Washington v. State

Annotate this Case

576 P.2d 1126 (1978)

Ozie WASHINGTON, Appellant, v. The STATE of Nevada, Respondent.

No. 9683.

Supreme Court of Nevada.

April 7, 1978.

*1127 Morgan D. Harris, Public Defender, and George E. Franzen, Deputy Public Defender, Clark County, Las Vegas, for appellant.

George E. Holt, Dist. Atty., H. Leon Simon, Chief Deputy Dist. Atty., and Elliott A. Sattler, Deputy Dist. Atty., Clark County, Las Vegas, for respondent.


THOMPSON, Justice.

We are asked to void the appellant's burglary conviction. He contends that the evidence of his guilt is insufficient; that the trial judge improperly commented upon his right not to testify; and, that his arrest was not for probable cause.

We summarily reject his first contention, that of insufficient proof. The circumstances were of such nature as to allow the jury conclusion of guilt, Wheeler v. State, 91 Nev. 119, 120, 531 P.2d 1358 (1975), and presented a fact determination beyond our power to disturb. Nev.Const. art. 6, § 4; Azbill v. State, 88 Nev. 240, 252, 495 P.2d 1064 (1972). Therefore, we turn to comment upon the other claims of error.

1. A person charged with having committed a crime shall not be compelled to be a witness against himself. U.S.Const. amend. V; Nev.Const. art. 1, § 8. Consequently, it may be reversible error for a judge or prosecutor to comment upon a defendant's failure to testify. Griffin v. California, 380 U.S. 609, 85 S. Ct. 1229, 14 L. Ed. 2d 106 (1965); Chapman v. California, 386 U.S. 18, 87 S. Ct. 824, 17 L. Ed. 2d 705 (1967); Fontaine v. California, 390 U.S. 593, 88 S. Ct. 1229, 20 L. Ed. 2d 154 (1968); Anderson v. Nelson, 390 U.S. 523, 88 S. Ct. 1133, 20 L. Ed. 2d 81 (1968); cf. Bean v. State, 81 Nev. 25, 36, 398 P.2d 251 (1965); Fernandez v. State, 81 Nev. 276, 278, 402 P.2d 38 (1965).

In the case at hand the judge, at the conclusion of the State's case in chief, told the jury, among other things, that after a recess, "we will start testimony from the defendant." Obviously, such comment does not concern the defendant's failure to testify, nor does the record suggest that it compelled the defendant to take the stand. When considered in context, the judge was merely saying that the defense was about to present its case. This claim of error is without substance.

2. The Fourth Amendment to the U.S. Constitution, enforcible against the states through the Fourteenth, Mapp v. Ohio, 367 U.S. 643, 81 S. Ct. 1684, 6 L. Ed. 2d 1081 (1961), commands that no warrants for either searches or arrests shall issue except *1128 upon "probable cause... ." NRS 171.124 suits the constitutional standard for it restricts the authority of an officer to make a felony arrest without a warrant to offenses committed in his presence, or to instances where he has reasonable cause to believe that the person arrested has committed a felony.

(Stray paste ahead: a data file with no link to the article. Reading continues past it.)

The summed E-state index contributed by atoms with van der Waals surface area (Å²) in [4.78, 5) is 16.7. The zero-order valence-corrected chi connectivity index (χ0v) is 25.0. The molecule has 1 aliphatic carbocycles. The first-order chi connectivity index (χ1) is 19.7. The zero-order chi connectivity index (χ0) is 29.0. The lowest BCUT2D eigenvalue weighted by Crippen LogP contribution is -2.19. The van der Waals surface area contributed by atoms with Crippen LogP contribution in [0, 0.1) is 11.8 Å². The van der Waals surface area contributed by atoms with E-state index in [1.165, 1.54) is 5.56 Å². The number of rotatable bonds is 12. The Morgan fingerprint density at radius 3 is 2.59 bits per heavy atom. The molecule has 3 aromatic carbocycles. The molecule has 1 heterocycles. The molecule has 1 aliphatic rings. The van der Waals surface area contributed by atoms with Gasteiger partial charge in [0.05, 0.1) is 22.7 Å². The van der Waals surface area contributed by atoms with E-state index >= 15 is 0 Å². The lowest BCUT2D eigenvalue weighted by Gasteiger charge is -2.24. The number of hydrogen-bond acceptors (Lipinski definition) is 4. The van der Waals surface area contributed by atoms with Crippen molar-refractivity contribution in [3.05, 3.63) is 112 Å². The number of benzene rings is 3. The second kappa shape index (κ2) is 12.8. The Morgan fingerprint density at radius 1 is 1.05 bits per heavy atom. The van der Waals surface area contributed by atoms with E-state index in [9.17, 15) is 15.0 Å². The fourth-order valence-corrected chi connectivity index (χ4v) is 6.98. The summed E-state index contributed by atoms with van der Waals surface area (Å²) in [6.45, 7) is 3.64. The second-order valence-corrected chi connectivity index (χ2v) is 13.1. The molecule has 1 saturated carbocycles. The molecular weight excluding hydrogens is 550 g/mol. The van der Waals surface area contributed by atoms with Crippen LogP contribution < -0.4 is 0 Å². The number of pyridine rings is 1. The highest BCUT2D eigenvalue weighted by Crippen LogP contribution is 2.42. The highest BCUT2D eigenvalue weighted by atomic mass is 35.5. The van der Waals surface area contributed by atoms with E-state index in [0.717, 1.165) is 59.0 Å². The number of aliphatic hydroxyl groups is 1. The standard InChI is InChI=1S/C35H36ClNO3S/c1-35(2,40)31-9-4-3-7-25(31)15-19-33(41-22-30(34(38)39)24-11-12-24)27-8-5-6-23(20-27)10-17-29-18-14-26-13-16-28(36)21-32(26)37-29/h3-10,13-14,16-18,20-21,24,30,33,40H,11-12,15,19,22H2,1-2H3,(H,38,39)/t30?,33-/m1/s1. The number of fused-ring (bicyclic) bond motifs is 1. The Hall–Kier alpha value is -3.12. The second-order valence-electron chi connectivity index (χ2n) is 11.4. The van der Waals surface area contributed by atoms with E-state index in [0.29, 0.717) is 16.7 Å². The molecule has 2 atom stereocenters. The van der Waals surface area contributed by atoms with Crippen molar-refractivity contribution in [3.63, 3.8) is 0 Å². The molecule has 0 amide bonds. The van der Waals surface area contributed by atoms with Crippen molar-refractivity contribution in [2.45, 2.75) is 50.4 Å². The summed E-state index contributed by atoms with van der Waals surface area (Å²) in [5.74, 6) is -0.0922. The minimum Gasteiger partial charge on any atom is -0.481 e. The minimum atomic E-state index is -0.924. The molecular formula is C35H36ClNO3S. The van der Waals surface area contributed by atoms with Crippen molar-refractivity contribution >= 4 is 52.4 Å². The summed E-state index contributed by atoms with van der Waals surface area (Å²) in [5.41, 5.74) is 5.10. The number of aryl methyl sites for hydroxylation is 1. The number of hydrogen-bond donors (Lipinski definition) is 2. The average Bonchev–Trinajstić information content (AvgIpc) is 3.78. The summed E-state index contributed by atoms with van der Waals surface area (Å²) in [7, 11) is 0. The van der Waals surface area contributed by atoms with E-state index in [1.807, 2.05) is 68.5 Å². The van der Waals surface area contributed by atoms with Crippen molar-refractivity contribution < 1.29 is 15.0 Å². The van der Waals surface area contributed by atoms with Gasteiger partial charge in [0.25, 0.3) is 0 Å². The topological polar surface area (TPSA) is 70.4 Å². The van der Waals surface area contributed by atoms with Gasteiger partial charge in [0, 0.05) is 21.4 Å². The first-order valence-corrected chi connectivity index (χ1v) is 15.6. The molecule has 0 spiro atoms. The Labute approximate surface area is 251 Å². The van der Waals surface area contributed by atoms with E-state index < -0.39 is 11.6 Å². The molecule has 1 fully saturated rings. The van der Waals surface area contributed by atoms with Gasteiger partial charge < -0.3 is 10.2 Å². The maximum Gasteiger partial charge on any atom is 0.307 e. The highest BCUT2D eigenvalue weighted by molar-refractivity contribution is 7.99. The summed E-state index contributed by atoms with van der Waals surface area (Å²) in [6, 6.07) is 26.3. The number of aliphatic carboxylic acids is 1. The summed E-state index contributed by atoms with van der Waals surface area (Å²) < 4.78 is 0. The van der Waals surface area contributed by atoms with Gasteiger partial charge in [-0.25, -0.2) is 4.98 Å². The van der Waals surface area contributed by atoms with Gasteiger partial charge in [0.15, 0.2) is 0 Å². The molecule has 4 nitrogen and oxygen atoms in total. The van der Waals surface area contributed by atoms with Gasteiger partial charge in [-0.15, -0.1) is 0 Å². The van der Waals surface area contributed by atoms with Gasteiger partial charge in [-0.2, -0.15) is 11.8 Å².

The constitutional validity of an arrest without a warrant for a felony not committed in the officer's presence depends upon whether, at the moment the arrest is made, he had probable cause to make it. Probable cause exists if the facts and circumstances known to the officer warrant a prudent man in believing that a felony has been committed by the person arrested. Nootenboom v. State, 82 Nev. 329, 334, 418 P.2d 490 (1966); Hinton v. State, 84 Nev. 68, 71, 436 P.2d 223 (1968).

Moreover, we have distinguished between probable cause to stop an occupant of a car for legitimate investigation, and probable cause to arrest him. Circumstances short of probable cause for arrest may justify an officer stopping a motorist for questioning, and should the investigation then reveal probable cause to make an arrest, the officer may arrest the suspect and conduct a reasonable incidental search. Harper v. State, 84 Nev. 233, 240, 440 P.2d 893 (1968); Robertson v. State, 84 Nev. 559, 562, 445 P.2d 352 (1968); Johnson v. State, 86 Nev. 52, 53, 464 P.2d 465 (1970). With these established principles in mind, we recite the relevant facts leading to the arrest of Washington.

Police were informed that a burglary was committed at Karen Court by a tall, slender black man wearing a tan jacket and a multicolored knit hat who drove away on Sahara Boulevard in a red car. This information was broadcast by police radio. Officers driving on Sahara noticed a red car slowing for a stop light. The driver was a slender black man. They stopped the car to investigate, and then noticed a tan coat and multicolored hat on the seat of the car. The officers placed the driver under arrest.

Probable cause to stop to investigate, and then to arrest is apparent. Johnson v. State, supra. The officers knew that a felony had been committed. They were in the area where the crime had occurred. The suspect and his car matched the description given over police radio.